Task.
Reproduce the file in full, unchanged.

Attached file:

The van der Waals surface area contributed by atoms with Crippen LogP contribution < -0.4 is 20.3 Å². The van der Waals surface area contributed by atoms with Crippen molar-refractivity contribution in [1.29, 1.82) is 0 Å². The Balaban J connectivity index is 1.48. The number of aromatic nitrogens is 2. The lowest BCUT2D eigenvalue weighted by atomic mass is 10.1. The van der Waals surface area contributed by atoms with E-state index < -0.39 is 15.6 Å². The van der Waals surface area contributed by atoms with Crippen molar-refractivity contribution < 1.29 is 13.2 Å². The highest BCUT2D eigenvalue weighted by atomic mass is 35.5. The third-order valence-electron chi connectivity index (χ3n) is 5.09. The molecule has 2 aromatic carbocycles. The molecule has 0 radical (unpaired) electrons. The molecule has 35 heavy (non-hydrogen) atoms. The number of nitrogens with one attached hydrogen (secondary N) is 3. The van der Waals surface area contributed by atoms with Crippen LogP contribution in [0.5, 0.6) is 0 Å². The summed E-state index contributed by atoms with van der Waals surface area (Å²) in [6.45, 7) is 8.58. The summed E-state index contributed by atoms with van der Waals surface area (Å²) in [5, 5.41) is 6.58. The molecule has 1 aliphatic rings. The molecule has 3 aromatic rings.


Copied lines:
The van der Waals surface area contributed by atoms with Crippen LogP contribution < -0.4 is 20.3 Å². The van der Waals surface area contributed by atoms with Crippen molar-refractivity contribution in [1.29, 1.82) is 0 Å². The Balaban J connectivity index is 1.48. The number of aromatic nitrogens is 2. The lowest BCUT2D eigenvalue weighted by atomic mass is 10.1. The van der Waals surface area contributed by atoms with E-state index < -0.39 is 15.6 Å². The van der Waals surface area contributed by atoms with Crippen molar-refractivity contribution < 1.29 is 13.2 Å². The highest BCUT2D eigenvalue weighted by atomic mass is 35.5. The third-order valence-electron chi connectivity index (χ3n) is 5.09. The molecule has 2 aromatic carbocycles. The molecule has 0 radical (unpaired) electrons. The molecule has 35 heavy (non-hydrogen) atoms. The number of nitrogens with one attached hydrogen (secondary N) is 3. The van der Waals surface area contributed by atoms with Crippen LogP contribution in [0.5, 0.6) is 0 Å². The summed E-state index contributed by atoms with van der Waals surface area (Å²) in [6.45, 7) is 8.58. The summed E-state index contributed by atoms with van der Waals surface area (Å²) in [5, 5.41) is 6.58. The molecule has 1 aliphatic rings. The molecule has 3 aromatic rings.